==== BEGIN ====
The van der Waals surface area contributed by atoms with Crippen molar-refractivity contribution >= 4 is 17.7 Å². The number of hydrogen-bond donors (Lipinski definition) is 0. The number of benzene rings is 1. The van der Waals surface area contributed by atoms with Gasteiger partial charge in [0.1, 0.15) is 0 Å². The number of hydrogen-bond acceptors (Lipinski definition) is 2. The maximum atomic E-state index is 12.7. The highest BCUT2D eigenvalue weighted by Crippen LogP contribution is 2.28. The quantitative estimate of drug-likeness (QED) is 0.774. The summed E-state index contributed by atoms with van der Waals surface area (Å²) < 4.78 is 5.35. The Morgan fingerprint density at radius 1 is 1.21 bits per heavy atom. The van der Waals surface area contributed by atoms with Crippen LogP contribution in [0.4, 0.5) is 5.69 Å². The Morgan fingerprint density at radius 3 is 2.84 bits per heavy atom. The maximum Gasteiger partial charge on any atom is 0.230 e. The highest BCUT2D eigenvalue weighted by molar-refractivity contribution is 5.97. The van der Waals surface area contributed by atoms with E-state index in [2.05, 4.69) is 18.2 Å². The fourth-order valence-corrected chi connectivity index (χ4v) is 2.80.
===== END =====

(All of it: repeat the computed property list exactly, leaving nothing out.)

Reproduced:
The van der Waals surface area contributed by atoms with Crippen molar-refractivity contribution >= 4 is 17.7 Å². The number of hydrogen-bond donors (Lipinski definition) is 0. The number of benzene rings is 1. The van der Waals surface area contributed by atoms with Gasteiger partial charge in [0.1, 0.15) is 0 Å². The number of hydrogen-bond acceptors (Lipinski definition) is 2. The maximum atomic E-state index is 12.7. The highest BCUT2D eigenvalue weighted by Crippen LogP contribution is 2.28. The quantitative estimate of drug-likeness (QED) is 0.774. The summed E-state index contributed by atoms with van der Waals surface area (Å²) < 4.78 is 5.35. The Morgan fingerprint density at radius 1 is 1.21 bits per heavy atom. The van der Waals surface area contributed by atoms with Crippen LogP contribution in [0.4, 0.5) is 5.69 Å². The Morgan fingerprint density at radius 3 is 2.84 bits per heavy atom. The maximum Gasteiger partial charge on any atom is 0.230 e. The highest BCUT2D eigenvalue weighted by molar-refractivity contribution is 5.97. The van der Waals surface area contributed by atoms with E-state index in [2.05, 4.69) is 18.2 Å². The fourth-order valence-corrected chi connectivity index (χ4v) is 2.80.